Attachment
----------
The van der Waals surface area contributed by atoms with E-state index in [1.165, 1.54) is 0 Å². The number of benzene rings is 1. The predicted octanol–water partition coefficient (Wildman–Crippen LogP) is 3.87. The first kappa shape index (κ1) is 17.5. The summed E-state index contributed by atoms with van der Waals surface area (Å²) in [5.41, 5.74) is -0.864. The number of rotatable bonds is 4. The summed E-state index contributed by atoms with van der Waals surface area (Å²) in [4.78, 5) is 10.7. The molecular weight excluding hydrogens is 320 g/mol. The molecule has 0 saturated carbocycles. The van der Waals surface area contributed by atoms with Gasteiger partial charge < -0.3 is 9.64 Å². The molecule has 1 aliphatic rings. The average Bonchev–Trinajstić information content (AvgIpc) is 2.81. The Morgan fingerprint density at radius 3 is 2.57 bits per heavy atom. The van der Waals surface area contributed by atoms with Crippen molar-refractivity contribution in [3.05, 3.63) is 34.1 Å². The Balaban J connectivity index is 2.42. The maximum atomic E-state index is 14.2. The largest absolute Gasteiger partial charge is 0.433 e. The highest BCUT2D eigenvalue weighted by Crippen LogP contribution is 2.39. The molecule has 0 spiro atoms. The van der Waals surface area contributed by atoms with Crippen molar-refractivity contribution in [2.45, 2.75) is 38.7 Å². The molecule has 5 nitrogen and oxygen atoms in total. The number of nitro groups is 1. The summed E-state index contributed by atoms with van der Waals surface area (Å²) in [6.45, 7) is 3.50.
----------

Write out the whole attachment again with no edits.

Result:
The van der Waals surface area contributed by atoms with E-state index in [1.165, 1.54) is 0 Å². The number of benzene rings is 1. The predicted octanol–water partition coefficient (Wildman–Crippen LogP) is 3.87. The first kappa shape index (κ1) is 17.5. The summed E-state index contributed by atoms with van der Waals surface area (Å²) in [5.41, 5.74) is -0.864. The number of rotatable bonds is 4. The summed E-state index contributed by atoms with van der Waals surface area (Å²) in [4.78, 5) is 10.7. The molecular weight excluding hydrogens is 320 g/mol. The molecule has 0 saturated carbocycles. The van der Waals surface area contributed by atoms with Gasteiger partial charge < -0.3 is 9.64 Å². The molecule has 1 aliphatic rings. The average Bonchev–Trinajstić information content (AvgIpc) is 2.81. The Morgan fingerprint density at radius 3 is 2.57 bits per heavy atom. The van der Waals surface area contributed by atoms with Crippen molar-refractivity contribution in [3.05, 3.63) is 34.1 Å². The Balaban J connectivity index is 2.42. The maximum atomic E-state index is 14.2. The largest absolute Gasteiger partial charge is 0.433 e. The highest BCUT2D eigenvalue weighted by Crippen LogP contribution is 2.39. The molecule has 0 spiro atoms. The van der Waals surface area contributed by atoms with Crippen molar-refractivity contribution in [2.45, 2.75) is 38.7 Å². The molecule has 5 nitrogen and oxygen atoms in total. The number of nitro groups is 1. The summed E-state index contributed by atoms with van der Waals surface area (Å²) in [6.45, 7) is 3.50.